The theme has been considerably expanded and explored in context by Anthony Le Donne, whose ‘The Wife of Jesus’ explores even further the sociocultural aspects of having a certainly over-confident young man spreading his own particular brand of the gospels, and its likely sexual connotation to his contemporaries.
One last thing: the latest research, unlike the Dan Brown‘s series of preposterous fiction books, is well grounded in solid evidence. That’s bound to advance, as new means of establishing historical facts become available. In the meantime, for many people around the world the question may be: so what?

We understand we’re not making many new Christian friends with this post, but we really don’t believe in shooting the messenger. Thus is natural that the we’ve saved the most irksome piece of research about Jesus and Christianity for last.
But it all comes from a Christian, biblical scholar: Jonathan Atwill. He based his new theory, that the New Testament may have been written by first-century Roman aristocrats, therefore fabricating the entire story of Jesus Christ, on Josephus’s ‘Wars of the Jews,’ ‘the only other surviving first-person historical account of first-century Judea.’
Since when Christianity research became such a risky enterprise? Since pretty much the first century of the Common Era, if you have to ask. In Caesar’s Messiah: The Roman Conspiracy to Invent Jesus, he describes startling parallels between Josephus’ book and what’s known as the fulfillment of Jesus’ prophecies. ‘What seems to have eluded many scholars is that the sequence of events and locations of Jesus ministry are more or less the same as the sequence of events and locations of the military campaign of [Emperor] Titus Flavius as described by Josephus,’ Atwill writes, which may point to a pre-fab narrative tailored to Jesus times.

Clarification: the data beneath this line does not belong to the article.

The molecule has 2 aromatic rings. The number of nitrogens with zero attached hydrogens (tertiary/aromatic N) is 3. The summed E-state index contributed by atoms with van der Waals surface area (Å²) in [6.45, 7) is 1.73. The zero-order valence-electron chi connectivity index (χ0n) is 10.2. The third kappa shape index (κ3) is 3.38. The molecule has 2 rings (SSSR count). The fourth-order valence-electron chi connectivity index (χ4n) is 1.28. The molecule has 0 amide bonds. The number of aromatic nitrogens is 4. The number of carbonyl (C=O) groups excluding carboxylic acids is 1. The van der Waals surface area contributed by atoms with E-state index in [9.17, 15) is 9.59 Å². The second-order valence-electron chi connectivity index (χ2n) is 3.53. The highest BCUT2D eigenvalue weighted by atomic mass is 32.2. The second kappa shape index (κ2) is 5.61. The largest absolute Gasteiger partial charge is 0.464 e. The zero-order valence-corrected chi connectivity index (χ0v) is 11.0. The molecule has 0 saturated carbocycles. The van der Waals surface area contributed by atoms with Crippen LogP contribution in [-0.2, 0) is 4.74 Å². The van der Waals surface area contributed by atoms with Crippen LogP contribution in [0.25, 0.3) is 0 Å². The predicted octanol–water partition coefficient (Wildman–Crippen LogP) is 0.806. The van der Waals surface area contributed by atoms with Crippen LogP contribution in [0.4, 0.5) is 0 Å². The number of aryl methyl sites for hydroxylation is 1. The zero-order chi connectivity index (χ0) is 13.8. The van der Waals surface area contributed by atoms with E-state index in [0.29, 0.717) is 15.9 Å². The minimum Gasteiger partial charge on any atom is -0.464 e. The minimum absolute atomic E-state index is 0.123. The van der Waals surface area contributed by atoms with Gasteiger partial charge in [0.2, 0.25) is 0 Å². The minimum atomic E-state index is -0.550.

Behind it all, would be the clever intention by the Romans to divert and control Jewish dissatisfaction about the occupation of their land, with a well concocted tale and just the right mix of heroism and doom that could offer comfort to those who, otherwise, would be dangerously eager to fight their occupiers.
Obviously, it didn’t go well with pretty much anyone but atheists, and religious and even established, non-Christian academics were quick to point flaws in Atwill’s theory. Let’s leave to them, however, to sort it all out what’s clearly their lives’ missions. We may be busy with something else. Anything else, in fact.

One thought on “The 2,000 Year Old

  1. WordsFallFromMyEyes says:

    “The latest one is the Naked Jesus discussion (we tried to warn you).” OH you crack me up! 🙂

    I liked this: “His nudity, thus, was to be perceived as more authentic and pure than the copious and expensive paraments worn by church bishops, priests and officials.” I hadn’t realised that, but yes it would seem to be. In my opinion, all the crap the bishops etc adorn themselves with is like sexy lingerie, layer upon layer, under a burkha. That’s my view. And they feel good in it, and then they do What They Do.

    Wow, I’ve never heard of that unknown story. Sure, seems fictitious, but the fact that there’s an alternative to the commonly accepted telling is very intriguing, Wesley.

    Ah, you are each interesting, well penned and enlightening in one, Wesley. To think of those aristocrats making that all up…. oh my GOD!!!